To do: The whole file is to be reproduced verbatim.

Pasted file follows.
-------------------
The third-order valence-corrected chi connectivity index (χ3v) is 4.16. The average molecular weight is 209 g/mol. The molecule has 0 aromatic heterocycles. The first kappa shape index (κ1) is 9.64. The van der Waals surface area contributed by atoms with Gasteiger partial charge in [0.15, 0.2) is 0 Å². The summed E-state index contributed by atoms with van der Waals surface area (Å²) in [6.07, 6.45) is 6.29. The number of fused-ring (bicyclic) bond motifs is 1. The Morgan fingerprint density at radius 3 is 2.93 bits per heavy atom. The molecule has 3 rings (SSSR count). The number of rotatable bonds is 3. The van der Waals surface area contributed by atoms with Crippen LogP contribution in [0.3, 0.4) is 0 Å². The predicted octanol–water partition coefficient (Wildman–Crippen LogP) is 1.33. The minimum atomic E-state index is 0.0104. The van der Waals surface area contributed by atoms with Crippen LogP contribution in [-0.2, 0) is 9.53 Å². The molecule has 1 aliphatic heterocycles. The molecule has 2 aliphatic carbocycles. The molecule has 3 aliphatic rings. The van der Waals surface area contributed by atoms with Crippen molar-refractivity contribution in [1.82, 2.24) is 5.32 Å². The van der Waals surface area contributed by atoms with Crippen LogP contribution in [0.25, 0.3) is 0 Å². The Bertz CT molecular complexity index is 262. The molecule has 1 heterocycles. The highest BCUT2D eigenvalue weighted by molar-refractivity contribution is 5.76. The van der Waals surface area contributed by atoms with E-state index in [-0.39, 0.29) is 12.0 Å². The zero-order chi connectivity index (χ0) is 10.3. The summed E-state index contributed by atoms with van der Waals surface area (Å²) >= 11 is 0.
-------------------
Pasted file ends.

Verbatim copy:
The third-order valence-corrected chi connectivity index (χ3v) is 4.16. The average molecular weight is 209 g/mol. The molecule has 0 aromatic heterocycles. The first kappa shape index (κ1) is 9.64. The van der Waals surface area contributed by atoms with Gasteiger partial charge in [0.15, 0.2) is 0 Å². The summed E-state index contributed by atoms with van der Waals surface area (Å²) in [6.07, 6.45) is 6.29. The number of fused-ring (bicyclic) bond motifs is 1. The Morgan fingerprint density at radius 3 is 2.93 bits per heavy atom. The molecule has 3 rings (SSSR count). The number of rotatable bonds is 3. The van der Waals surface area contributed by atoms with Crippen LogP contribution in [0.3, 0.4) is 0 Å². The predicted octanol–water partition coefficient (Wildman–Crippen LogP) is 1.33. The minimum atomic E-state index is 0.0104. The van der Waals surface area contributed by atoms with Crippen LogP contribution in [-0.2, 0) is 9.53 Å². The molecule has 1 aliphatic heterocycles. The molecule has 2 aliphatic carbocycles. The molecule has 3 aliphatic rings. The van der Waals surface area contributed by atoms with Crippen molar-refractivity contribution in [1.82, 2.24) is 5.32 Å². The van der Waals surface area contributed by atoms with Crippen LogP contribution in [0.25, 0.3) is 0 Å². The Bertz CT molecular complexity index is 262. The molecule has 1 heterocycles. The highest BCUT2D eigenvalue weighted by molar-refractivity contribution is 5.76. The van der Waals surface area contributed by atoms with E-state index in [-0.39, 0.29) is 12.0 Å². The zero-order chi connectivity index (χ0) is 10.3. The summed E-state index contributed by atoms with van der Waals surface area (Å²) >= 11 is 0.